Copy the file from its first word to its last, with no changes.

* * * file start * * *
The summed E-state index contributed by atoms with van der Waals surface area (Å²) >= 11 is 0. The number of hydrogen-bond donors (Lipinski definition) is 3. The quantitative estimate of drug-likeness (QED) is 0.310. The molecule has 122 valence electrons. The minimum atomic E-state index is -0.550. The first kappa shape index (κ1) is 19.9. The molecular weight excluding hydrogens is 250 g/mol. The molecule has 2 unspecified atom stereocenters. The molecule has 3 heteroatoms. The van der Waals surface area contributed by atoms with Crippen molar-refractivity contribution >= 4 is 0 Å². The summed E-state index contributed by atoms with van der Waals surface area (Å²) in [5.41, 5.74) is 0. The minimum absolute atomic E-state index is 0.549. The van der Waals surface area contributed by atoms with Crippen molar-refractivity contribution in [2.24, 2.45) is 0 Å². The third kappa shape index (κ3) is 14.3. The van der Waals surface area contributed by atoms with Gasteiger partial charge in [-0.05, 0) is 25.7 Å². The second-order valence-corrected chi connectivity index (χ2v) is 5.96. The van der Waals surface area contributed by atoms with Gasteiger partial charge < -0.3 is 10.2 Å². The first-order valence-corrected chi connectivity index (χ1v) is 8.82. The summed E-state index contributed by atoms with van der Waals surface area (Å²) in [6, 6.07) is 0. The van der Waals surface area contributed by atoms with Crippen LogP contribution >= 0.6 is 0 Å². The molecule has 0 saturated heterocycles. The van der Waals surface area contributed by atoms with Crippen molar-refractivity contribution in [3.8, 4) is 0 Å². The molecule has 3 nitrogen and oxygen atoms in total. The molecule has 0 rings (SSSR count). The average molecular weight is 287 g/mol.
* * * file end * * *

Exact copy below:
The summed E-state index contributed by atoms with van der Waals surface area (Å²) >= 11 is 0. The number of hydrogen-bond donors (Lipinski definition) is 3. The quantitative estimate of drug-likeness (QED) is 0.310. The molecule has 122 valence electrons. The minimum atomic E-state index is -0.550. The first kappa shape index (κ1) is 19.9. The molecular weight excluding hydrogens is 250 g/mol. The molecule has 2 unspecified atom stereocenters. The molecule has 3 heteroatoms. The van der Waals surface area contributed by atoms with Crippen molar-refractivity contribution >= 4 is 0 Å². The summed E-state index contributed by atoms with van der Waals surface area (Å²) in [5.41, 5.74) is 0. The minimum absolute atomic E-state index is 0.549. The van der Waals surface area contributed by atoms with Crippen molar-refractivity contribution in [2.24, 2.45) is 0 Å². The third kappa shape index (κ3) is 14.3. The van der Waals surface area contributed by atoms with Gasteiger partial charge in [-0.05, 0) is 25.7 Å². The second-order valence-corrected chi connectivity index (χ2v) is 5.96. The van der Waals surface area contributed by atoms with Gasteiger partial charge < -0.3 is 10.2 Å². The first-order valence-corrected chi connectivity index (χ1v) is 8.82. The summed E-state index contributed by atoms with van der Waals surface area (Å²) in [6, 6.07) is 0. The van der Waals surface area contributed by atoms with Crippen LogP contribution >= 0.6 is 0 Å². The molecule has 0 saturated heterocycles. The van der Waals surface area contributed by atoms with Crippen molar-refractivity contribution in [3.8, 4) is 0 Å². The molecule has 3 nitrogen and oxygen atoms in total. The molecule has 0 rings (SSSR count). The average molecular weight is 287 g/mol.